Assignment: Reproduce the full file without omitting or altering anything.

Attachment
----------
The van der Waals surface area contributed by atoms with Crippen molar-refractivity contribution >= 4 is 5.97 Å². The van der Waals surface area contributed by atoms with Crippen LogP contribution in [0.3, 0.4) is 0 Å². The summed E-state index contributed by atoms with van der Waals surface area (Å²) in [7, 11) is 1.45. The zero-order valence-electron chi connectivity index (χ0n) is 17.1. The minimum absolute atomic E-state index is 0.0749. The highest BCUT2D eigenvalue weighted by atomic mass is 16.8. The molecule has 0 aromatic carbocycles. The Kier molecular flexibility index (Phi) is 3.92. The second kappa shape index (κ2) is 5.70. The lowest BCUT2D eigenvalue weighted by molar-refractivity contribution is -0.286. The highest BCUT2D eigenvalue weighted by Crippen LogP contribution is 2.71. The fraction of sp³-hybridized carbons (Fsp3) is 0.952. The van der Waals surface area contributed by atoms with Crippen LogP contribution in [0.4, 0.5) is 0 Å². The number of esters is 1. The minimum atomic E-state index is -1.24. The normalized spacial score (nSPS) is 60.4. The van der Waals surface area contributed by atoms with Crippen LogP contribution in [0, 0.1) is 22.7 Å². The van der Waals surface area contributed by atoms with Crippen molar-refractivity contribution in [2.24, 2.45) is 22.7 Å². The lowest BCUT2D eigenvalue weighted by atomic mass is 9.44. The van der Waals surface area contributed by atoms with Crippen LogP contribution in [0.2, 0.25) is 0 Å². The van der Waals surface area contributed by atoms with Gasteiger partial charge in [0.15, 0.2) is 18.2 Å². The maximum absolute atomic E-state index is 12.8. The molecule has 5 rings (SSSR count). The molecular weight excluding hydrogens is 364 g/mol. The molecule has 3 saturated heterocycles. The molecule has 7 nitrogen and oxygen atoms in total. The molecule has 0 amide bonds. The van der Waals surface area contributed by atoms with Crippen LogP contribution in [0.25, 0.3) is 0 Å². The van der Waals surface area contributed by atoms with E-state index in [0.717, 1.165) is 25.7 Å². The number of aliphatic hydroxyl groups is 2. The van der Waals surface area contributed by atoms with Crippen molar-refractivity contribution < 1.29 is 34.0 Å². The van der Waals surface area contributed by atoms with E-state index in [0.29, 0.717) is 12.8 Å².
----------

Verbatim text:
The van der Waals surface area contributed by atoms with Crippen molar-refractivity contribution >= 4 is 5.97 Å². The van der Waals surface area contributed by atoms with Crippen LogP contribution in [0.3, 0.4) is 0 Å². The summed E-state index contributed by atoms with van der Waals surface area (Å²) in [7, 11) is 1.45. The zero-order valence-electron chi connectivity index (χ0n) is 17.1. The minimum absolute atomic E-state index is 0.0749. The highest BCUT2D eigenvalue weighted by atomic mass is 16.8. The molecule has 0 aromatic carbocycles. The Kier molecular flexibility index (Phi) is 3.92. The second kappa shape index (κ2) is 5.70. The lowest BCUT2D eigenvalue weighted by molar-refractivity contribution is -0.286. The highest BCUT2D eigenvalue weighted by Crippen LogP contribution is 2.71. The fraction of sp³-hybridized carbons (Fsp3) is 0.952. The van der Waals surface area contributed by atoms with Crippen LogP contribution in [0.4, 0.5) is 0 Å². The number of esters is 1. The minimum atomic E-state index is -1.24. The normalized spacial score (nSPS) is 60.4. The van der Waals surface area contributed by atoms with Crippen LogP contribution in [0, 0.1) is 22.7 Å². The van der Waals surface area contributed by atoms with Crippen molar-refractivity contribution in [2.24, 2.45) is 22.7 Å². The lowest BCUT2D eigenvalue weighted by atomic mass is 9.44. The van der Waals surface area contributed by atoms with Crippen LogP contribution in [0.2, 0.25) is 0 Å². The van der Waals surface area contributed by atoms with Gasteiger partial charge in [0.15, 0.2) is 18.2 Å². The maximum absolute atomic E-state index is 12.8. The molecule has 5 rings (SSSR count). The molecular weight excluding hydrogens is 364 g/mol. The molecule has 3 saturated heterocycles. The molecule has 7 nitrogen and oxygen atoms in total. The molecule has 0 amide bonds. The van der Waals surface area contributed by atoms with Crippen LogP contribution in [0.25, 0.3) is 0 Å². The van der Waals surface area contributed by atoms with E-state index in [0.717, 1.165) is 25.7 Å². The number of aliphatic hydroxyl groups is 2. The van der Waals surface area contributed by atoms with Crippen molar-refractivity contribution < 1.29 is 34.0 Å². The van der Waals surface area contributed by atoms with E-state index in [0.29, 0.717) is 12.8 Å².